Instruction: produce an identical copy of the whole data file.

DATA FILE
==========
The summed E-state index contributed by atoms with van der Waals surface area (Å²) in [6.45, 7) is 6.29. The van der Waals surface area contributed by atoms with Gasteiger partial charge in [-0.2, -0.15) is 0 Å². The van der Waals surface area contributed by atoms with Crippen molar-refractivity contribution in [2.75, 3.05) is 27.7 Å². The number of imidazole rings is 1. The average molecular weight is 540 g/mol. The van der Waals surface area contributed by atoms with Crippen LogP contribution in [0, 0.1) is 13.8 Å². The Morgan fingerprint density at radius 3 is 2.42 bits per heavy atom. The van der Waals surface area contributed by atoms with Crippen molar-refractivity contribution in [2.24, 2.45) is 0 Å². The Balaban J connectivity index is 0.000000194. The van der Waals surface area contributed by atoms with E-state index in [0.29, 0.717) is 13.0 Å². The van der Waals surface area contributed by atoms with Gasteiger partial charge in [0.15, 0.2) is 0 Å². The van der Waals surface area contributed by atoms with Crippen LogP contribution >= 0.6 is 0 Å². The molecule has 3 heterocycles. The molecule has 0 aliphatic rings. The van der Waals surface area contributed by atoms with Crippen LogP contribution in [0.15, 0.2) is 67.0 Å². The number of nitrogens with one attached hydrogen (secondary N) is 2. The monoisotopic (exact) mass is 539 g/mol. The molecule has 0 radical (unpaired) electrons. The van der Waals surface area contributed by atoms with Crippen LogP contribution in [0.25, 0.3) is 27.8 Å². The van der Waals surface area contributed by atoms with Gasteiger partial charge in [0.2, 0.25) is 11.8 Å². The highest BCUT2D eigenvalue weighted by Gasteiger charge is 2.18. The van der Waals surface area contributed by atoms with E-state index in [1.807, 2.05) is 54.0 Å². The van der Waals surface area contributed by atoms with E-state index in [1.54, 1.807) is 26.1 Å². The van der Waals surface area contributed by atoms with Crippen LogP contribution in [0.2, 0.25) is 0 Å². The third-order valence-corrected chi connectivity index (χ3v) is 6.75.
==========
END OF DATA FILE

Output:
The summed E-state index contributed by atoms with van der Waals surface area (Å²) in [6.45, 7) is 6.29. The van der Waals surface area contributed by atoms with Gasteiger partial charge in [-0.2, -0.15) is 0 Å². The van der Waals surface area contributed by atoms with Crippen molar-refractivity contribution in [2.75, 3.05) is 27.7 Å². The number of imidazole rings is 1. The average molecular weight is 540 g/mol. The van der Waals surface area contributed by atoms with Crippen LogP contribution in [0, 0.1) is 13.8 Å². The Morgan fingerprint density at radius 3 is 2.42 bits per heavy atom. The van der Waals surface area contributed by atoms with Crippen molar-refractivity contribution in [2.24, 2.45) is 0 Å². The Balaban J connectivity index is 0.000000194. The van der Waals surface area contributed by atoms with E-state index in [0.29, 0.717) is 13.0 Å². The van der Waals surface area contributed by atoms with Gasteiger partial charge in [0.15, 0.2) is 0 Å². The van der Waals surface area contributed by atoms with Crippen LogP contribution >= 0.6 is 0 Å². The molecule has 3 heterocycles. The molecule has 0 aliphatic rings. The van der Waals surface area contributed by atoms with Crippen LogP contribution in [0.15, 0.2) is 67.0 Å². The number of nitrogens with one attached hydrogen (secondary N) is 2. The monoisotopic (exact) mass is 539 g/mol. The molecule has 0 radical (unpaired) electrons. The van der Waals surface area contributed by atoms with Crippen LogP contribution in [0.25, 0.3) is 27.8 Å². The van der Waals surface area contributed by atoms with Gasteiger partial charge in [0.2, 0.25) is 11.8 Å². The highest BCUT2D eigenvalue weighted by Gasteiger charge is 2.18. The van der Waals surface area contributed by atoms with E-state index in [1.807, 2.05) is 54.0 Å². The van der Waals surface area contributed by atoms with E-state index in [1.54, 1.807) is 26.1 Å². The van der Waals surface area contributed by atoms with Crippen LogP contribution in [0.2, 0.25) is 0 Å². The third-order valence-corrected chi connectivity index (χ3v) is 6.75.